The Book of Abraham is a volume of holy scripture translated by Joseph Smith. The text is unique because we possess some of the Egyptian papyri the Prophet may have used during his translation. However, the text on extant fragments doesn’t align with what’s found in the book—and that’s led to many debates. Ultimately, the Church says that the book’s power lies in study, prayer, and personal revelation. This article walks you through some of the latest research findings, including exclusive From the Desk interviews.
The Book of Abraham includes an account of the foreordination of Abraham as one of God’s noble and great ones. Latter-day Saints often interpret these verses as a reference to rulers in God’s earthly church, but there are also other potential meanings. For instance, the verses may refer to divine members of God’s heavenly council. In this interview, Stephen Smoot discusses the history, theology, and ancient Egyptian context of Abraham’s foreordination.
It might seem unlikely that we can know anything about the ancient owners of the Joseph Smith Papyri. However, the Book of Abraham scrolls included names and genealogies indicating that the owners were ancient Egyptian priests. In this interview, Kerry Muhlestein explains what we know about these ancient Egyptians—and how their circumstances may have made them uniquely aware of extra-biblical Abrahamic traditions.
Witnesses recorded seeing more Joseph Smith Papyri than we currently have—and a sizeable portion perished in the Great Chicago Fire. Nonetheless, we know a great deal about the surviving records—including their potential impact on the translation of the Book of Abraham and the origins of Latter-day Saint temple rites. In this interview, Kerry Muhlestein explains what we know and don’t know about the Prophet’s Egyptian Papyri.
Latter-day Saints have a unique scriptural canon because it includes accounts of Abraham in the Old Testament—and the Book of Abraham. But there are also many other extrabiblical traditions. For example, Judaism, Islam, and Christianity all have unique legends about the Old Testament patriarch. In this interview, BYU’s John Gee explains that the Book of Abraham could be the genesis for later stories found outside the Bible.
Joseph Smith began his translation of the Book of Abraham in 1835. However, he left no record of the process, making it impossible to know the precise mechanics. We do know that the translation likely included a mix of secular learning and divine revelation. And we know that he revised his initial translation, even incorporating Hebrew after studying the Biblical language. In this interview, Stephen O. Smoot discusses the complexity of the Prophet’s translation and marvels at the inspired final product.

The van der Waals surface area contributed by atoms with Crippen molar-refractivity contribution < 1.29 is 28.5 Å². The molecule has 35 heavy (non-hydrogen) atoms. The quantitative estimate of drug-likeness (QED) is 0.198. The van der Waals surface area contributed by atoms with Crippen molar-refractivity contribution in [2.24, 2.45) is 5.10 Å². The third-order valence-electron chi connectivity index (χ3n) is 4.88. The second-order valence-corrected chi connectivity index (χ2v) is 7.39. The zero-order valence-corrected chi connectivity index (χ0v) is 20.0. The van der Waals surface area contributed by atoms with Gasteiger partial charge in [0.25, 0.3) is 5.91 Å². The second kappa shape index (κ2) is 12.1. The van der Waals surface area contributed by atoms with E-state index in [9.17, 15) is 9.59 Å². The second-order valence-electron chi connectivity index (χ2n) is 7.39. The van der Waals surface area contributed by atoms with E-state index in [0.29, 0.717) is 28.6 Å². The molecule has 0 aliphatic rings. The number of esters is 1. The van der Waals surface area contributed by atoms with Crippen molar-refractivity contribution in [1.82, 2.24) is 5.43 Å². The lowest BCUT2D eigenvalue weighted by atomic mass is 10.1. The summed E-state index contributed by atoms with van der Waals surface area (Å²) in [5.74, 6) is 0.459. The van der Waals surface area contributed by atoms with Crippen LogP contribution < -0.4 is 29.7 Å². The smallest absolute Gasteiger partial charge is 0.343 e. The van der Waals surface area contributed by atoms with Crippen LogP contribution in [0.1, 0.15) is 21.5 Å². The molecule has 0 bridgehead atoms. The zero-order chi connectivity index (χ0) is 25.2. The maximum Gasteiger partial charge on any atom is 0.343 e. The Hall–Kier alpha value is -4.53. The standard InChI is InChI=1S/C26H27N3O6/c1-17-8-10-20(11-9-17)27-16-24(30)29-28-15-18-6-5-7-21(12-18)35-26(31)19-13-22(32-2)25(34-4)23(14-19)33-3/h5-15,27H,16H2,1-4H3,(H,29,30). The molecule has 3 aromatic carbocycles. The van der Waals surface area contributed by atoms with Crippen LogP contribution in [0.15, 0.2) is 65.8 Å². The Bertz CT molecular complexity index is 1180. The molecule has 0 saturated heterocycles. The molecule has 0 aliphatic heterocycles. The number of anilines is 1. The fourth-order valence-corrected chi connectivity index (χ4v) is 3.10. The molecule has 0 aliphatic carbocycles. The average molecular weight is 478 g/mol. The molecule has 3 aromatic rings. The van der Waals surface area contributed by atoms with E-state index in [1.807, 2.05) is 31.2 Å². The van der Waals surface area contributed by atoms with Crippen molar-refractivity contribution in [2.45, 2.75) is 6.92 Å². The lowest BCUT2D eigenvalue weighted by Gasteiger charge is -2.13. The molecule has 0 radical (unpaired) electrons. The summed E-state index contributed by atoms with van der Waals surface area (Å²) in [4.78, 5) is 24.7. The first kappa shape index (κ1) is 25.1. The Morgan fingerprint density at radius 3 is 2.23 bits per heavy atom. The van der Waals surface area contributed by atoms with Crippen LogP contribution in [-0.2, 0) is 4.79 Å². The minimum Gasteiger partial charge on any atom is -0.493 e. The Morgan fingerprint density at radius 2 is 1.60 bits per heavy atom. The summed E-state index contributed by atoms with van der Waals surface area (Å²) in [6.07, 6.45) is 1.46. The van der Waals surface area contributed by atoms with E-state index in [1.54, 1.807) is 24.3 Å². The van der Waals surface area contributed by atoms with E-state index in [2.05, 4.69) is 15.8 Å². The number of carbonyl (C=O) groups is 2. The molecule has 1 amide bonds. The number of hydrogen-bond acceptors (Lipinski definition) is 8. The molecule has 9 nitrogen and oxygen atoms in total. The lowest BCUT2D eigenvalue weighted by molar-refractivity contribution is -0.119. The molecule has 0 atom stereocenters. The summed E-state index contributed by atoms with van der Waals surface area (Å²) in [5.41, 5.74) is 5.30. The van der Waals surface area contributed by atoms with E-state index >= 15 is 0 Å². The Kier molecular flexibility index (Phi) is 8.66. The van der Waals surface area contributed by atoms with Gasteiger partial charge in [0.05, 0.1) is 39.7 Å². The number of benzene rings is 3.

The Book of Abraham comprises only 15 pages of printed scripture, but there are hundreds of books, periodicals, and other articles detailing its history and theology. This Book of Abraham bibliography compiled by Stephen Smoot, John Gee, Kerry Muhlestein, and John Thompson organizes some of the most important sources on topics such as the Joseph Smith papyri, the ancient world of the Egyptians, and the facsimiles found in the Pearl of Great Price.
The Book of Abraham has a fascinating history. For example, Joseph Smith charged visitors to see four mummies he purchased with the scrolls of Abraham. The topic also raises a number of questions, such as whether the Egyptian manuscripts catalyzed Joseph’s Smith’s revelatory process.
Let’s Talk About the Book of Abraham is an easy-to-read summary of the important gospel topic. In this interview, Egyptologist Kerry Muhlestein looks at the history of Abraham’s book, discusses the facsimiles, and weighs the limitations of current theories—including his own.
Jeffrey M. Bradshaw breaks down some of today’s most important questions from the Pearl of Great Price and introduces the 2020 Interpreter Foundation conference, “Tracing Ancient Threads in the Book of Moses.” He is also the author of Freemasonry and the Origins of Latter-day Saint Temple Ordinances and the lead editor of Hugh Nibley Observed.